Female wrestling is a relatively young discipline, it originated in the early 1980s and began to spread around the world from the countries of Scandinavia and France. At first, representatives of the fairer sex practiced two styles of struggle, but ultimately chose free wrestling.
In 1984, the International Federation of Combined Styles of Struggle (FILA) decided to take control of and control the women's struggle. To this end, a special committee was set up, which was chaired by the current FILA Secretary-General Michel Dusson. Thus, FILA anticipated the course taken by the International Olympic Committee on gender equality in the Olympic movement. In other words, the IOC began to demand from international federations on sports that in each discipline women were represented on a par with men.
In 1987 in the Norwegian city of Lorenskog the first world championship on women's wrestling was held. It was attended by 47 athletes from 9 countries that competed in nine weight classes. Gold medals between each other were distributed by teams of France and Norway, which excelled respectively in five and three categories. And only in the lightest weight "gold" went to the representative of Belgium.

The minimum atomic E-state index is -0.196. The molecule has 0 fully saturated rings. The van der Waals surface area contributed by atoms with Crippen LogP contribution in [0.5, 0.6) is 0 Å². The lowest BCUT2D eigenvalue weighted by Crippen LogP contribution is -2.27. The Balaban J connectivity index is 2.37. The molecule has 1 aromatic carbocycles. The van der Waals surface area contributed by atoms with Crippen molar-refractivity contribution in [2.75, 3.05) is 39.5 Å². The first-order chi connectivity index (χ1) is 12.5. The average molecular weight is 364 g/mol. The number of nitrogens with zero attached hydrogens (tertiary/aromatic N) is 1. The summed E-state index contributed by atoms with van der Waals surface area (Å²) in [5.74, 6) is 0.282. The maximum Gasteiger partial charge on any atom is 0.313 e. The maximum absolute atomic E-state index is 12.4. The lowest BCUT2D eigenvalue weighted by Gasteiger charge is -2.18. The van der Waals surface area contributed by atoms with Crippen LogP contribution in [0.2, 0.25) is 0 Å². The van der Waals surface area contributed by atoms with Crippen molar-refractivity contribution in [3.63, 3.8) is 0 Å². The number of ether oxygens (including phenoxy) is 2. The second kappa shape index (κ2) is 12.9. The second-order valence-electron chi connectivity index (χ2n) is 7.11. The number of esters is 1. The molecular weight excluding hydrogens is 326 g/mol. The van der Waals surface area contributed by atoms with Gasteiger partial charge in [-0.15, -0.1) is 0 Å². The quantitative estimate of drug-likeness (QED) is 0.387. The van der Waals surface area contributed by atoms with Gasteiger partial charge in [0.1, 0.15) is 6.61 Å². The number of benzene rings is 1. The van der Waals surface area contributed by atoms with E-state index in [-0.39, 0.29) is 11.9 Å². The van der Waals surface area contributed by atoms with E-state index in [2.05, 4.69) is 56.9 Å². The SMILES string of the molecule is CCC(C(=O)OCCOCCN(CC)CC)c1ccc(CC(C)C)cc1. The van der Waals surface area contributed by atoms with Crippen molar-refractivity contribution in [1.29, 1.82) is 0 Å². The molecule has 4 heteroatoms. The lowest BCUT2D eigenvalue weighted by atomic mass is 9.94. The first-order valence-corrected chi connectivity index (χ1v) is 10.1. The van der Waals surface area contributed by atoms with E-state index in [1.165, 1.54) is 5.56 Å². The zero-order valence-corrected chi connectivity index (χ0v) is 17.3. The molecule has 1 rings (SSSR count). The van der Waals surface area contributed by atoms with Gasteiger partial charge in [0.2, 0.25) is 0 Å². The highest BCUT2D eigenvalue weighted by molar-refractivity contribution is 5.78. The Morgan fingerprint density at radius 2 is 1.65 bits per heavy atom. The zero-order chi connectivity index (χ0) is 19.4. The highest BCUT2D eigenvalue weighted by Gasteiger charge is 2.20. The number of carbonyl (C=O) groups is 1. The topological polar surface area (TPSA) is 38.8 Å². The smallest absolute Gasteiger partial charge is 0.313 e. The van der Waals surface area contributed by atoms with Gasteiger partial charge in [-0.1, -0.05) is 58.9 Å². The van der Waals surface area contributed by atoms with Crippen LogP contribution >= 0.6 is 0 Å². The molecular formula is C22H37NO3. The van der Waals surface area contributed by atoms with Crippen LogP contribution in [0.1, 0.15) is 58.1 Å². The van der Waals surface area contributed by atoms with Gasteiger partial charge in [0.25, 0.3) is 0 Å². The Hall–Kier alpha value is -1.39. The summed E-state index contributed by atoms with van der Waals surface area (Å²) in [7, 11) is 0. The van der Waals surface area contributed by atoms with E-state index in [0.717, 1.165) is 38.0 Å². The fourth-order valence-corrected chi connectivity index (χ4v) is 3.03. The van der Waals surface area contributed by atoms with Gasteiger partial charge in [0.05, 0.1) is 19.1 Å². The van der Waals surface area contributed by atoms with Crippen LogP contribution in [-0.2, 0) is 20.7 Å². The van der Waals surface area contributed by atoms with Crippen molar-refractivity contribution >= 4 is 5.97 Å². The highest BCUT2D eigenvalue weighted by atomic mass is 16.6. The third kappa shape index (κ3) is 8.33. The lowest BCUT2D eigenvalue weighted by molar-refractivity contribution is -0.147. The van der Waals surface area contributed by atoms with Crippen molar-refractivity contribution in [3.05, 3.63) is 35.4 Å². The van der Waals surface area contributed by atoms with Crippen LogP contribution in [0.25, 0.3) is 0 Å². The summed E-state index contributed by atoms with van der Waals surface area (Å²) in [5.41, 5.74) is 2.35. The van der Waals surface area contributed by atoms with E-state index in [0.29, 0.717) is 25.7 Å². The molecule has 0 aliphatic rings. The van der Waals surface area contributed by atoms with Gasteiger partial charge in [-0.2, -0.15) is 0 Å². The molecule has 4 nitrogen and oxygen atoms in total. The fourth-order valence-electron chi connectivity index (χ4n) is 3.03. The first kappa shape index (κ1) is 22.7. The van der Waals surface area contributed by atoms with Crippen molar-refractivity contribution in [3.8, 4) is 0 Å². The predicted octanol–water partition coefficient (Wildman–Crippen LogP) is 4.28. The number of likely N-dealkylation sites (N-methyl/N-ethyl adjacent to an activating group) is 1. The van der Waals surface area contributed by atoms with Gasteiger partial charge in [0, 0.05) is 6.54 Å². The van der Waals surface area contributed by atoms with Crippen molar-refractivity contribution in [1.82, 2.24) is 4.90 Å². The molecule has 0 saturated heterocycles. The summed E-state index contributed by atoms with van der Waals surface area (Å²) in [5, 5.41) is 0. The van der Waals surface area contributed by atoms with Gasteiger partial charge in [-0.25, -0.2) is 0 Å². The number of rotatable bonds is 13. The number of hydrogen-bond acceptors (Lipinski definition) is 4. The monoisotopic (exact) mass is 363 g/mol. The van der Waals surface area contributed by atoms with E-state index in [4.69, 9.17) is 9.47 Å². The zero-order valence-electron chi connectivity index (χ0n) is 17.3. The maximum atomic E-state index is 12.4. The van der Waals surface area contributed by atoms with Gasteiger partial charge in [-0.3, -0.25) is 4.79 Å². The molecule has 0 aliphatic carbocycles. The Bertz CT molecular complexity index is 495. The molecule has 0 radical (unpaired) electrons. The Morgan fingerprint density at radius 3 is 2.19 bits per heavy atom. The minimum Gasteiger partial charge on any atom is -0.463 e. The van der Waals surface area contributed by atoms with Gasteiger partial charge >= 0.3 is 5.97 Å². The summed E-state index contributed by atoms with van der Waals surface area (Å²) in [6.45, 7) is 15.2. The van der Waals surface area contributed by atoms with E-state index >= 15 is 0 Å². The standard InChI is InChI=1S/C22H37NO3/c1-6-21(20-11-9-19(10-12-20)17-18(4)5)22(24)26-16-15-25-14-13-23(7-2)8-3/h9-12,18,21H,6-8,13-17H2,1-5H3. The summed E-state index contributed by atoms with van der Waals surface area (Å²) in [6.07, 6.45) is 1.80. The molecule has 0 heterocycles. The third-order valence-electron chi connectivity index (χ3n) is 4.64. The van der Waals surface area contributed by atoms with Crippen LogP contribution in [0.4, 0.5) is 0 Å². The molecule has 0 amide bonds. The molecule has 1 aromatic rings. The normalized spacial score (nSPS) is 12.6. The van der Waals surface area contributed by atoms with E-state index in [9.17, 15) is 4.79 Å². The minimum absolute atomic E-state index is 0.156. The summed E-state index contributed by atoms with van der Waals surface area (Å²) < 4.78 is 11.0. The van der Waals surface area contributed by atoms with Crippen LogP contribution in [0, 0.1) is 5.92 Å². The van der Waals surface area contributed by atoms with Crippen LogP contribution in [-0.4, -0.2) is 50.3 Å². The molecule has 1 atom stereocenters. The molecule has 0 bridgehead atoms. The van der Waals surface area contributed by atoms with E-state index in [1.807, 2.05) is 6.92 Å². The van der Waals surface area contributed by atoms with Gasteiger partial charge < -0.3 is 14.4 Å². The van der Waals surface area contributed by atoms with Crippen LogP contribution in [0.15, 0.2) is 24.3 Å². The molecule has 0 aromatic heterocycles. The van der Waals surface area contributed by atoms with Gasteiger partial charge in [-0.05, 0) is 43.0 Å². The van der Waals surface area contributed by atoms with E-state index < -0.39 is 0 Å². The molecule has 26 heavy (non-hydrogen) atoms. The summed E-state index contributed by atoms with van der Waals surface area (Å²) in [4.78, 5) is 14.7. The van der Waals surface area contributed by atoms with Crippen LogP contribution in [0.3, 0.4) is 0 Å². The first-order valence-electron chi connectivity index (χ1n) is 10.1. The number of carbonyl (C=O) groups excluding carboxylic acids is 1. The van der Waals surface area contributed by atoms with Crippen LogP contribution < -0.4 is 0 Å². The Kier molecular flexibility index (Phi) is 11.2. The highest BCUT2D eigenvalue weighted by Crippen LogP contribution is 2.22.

The French women did not last long in the role of female fashionresses in the women's wrestling, at the World Championships of 1990 they were beaten by Japanese women, who since then have not conceded to any leading position in the world.
The Olympic debut of the women's wrestling took place in 2004 in Athens. At the Olympic tournaments, the fair sex representatives compete in four weight categories (48, 55, 63 and 72 kg), while in all other competitions - in seven (48, 51, 55, 59, 63, 67 and 72 kg).
At the Games in Athens and Beijing, the best performers were athletes from the Land of the Rising Sun, who won two awards of the highest standard. At both Olympics "gold" of the national team of Japan brought Saori Yoshida and Kaori Icho. By the way, Yoshida is the most titled sportswoman in the women's wrestling, she has a phenomenal achievement: she won 13 times (!) In the world championships in addition to two victories in the Olympic tournaments.
In Russia, the starting point for the development of the women's struggle was in 1990, when the corresponding decision was made by the Federation of Freestyle Wrestling in Russia. This document was adopted in February, and in April in Lipetsk the first Russian championship took place, in which 38 athletes from nine subjects of the Russian Federation, as well as from Ukraine, took part.
In 1993, Russia won the right to host the first European Championship. The competitions were held in Ivanovo, where in all nine categories the mistresses of the carpet prevailed. And later the Russians successfully competed in the championships of the continent, but at world championships and the Olympic Games they show more modest results. The Russian team made its debut at the world championships in 1991, and over the past time only four of its representatives managed to climb to the highest step of the pedestal.
And at two Olympic tournaments, Russians won only two silver medals.